1: Amman, Jordan (25-29 January)
2: Oslo, Norway (20-22 February)
3: Johannesburg, South-Africa (23-28 March)
4: Istanbul, Turkey (5-9 April)
5: Belgrade, Serbia (10-14 April)
6: Salamanca, Spain (11-15 June)
7: North Ossetia and Ingushetia, Russia (16-20 and 21-25 July)
8: Lubumbashi and Kisangani, Democratic Republic of Congo (30 July - 3 August and 6-10 August)
9: Krsko, Slovenia (3-8 august)
10: De Vrolijkheid en Stichting Nowhere, Amsterdam (6-10 August 2007)
11: New Delhi, India (25-29 August)
12: Berlin, Germany (3-6 september)
13: Barcelona, Spain (3-7 September)
14: Amman, Jordan (6-10 September)
15: Yevpatoria, Ukraine (17-21 September)
16: Trstena, Slovakia (26-30 September)
17: Manila, Philippines (27 September - 1 October)
18: Mumbai, India (27-31 October)
19: Dubai, United Arab Emirates (13-17 November)
20: Tel Aviv, Israel (14-18 November)
21: Zilina, Slovakia (31 Oct-4 November)
In July and August, UNICEF and the oneminutes foundation held two workshops in the Democratic Republic of Congo in central Africa. The theme was “Daily Life and Dreams.”
The first workshop was held in Lubumbashi, Katanga Province, which is in the southeast corner of the country, on the border of Zambia. The participants, ranging in ages from 13 to 20, came from Lubumbashi, Kinshasa, Kananga and Mbujimay.
The second workshop took place in Kisangani, Orientale Province, which is in the northeast area of the country, on the Congo River. The participants ranged in ages from 12 to 19 and were from Kisangani, Kinshasa, Goma and Bukavu.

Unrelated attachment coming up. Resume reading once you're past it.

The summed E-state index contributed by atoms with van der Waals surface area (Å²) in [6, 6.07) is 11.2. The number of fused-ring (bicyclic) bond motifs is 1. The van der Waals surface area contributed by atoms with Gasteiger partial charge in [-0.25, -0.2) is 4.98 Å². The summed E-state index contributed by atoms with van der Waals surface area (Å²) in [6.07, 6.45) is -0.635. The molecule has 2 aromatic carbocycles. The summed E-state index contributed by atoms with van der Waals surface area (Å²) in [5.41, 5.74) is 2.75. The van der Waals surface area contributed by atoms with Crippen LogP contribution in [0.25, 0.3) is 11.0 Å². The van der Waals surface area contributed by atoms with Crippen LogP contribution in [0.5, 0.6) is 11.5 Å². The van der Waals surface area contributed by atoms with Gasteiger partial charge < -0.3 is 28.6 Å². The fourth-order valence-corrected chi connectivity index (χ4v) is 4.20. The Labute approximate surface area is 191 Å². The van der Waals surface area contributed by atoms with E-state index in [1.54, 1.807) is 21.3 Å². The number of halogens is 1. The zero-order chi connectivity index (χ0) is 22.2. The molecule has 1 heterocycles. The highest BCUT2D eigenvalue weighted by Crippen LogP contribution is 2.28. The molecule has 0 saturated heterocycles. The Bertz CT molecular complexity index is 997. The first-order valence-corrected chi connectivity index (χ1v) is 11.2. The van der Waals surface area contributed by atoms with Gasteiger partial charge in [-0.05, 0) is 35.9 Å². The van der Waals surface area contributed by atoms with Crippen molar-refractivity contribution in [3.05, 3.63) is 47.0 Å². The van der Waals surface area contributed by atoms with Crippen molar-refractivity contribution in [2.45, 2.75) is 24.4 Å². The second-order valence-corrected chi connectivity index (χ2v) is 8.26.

The participants of the workshops were selected by the government and were often heads of their respective childrens’ committees/clubs for child rights/, etc… Some of them had experience with photography but not many with video. Luckily, they were very interested in learning and didn’t want to ever put the cameras down. All the children were very enthusiastic, always waiting for the next instruction or the next film shoot.
The films were true expressions of the young people’s experiences in the Congo. Many of the films reflected children’s rights issues, while others conveyed more personal stories. The young people could choose to tell a narrative story, make a documentary or conduct an interview. Some themes came up repeatedly, including children being accused of sorcery, street children, child neglect and the love of their country.
The workshops impacted the children immensely – every child wanted to know if they could keep the cameras. Luckily, the UNICEF DRC office arranged to purchase 3 cameras for each region so that interested kids, with chaperones, can check out the cameras to continue making films.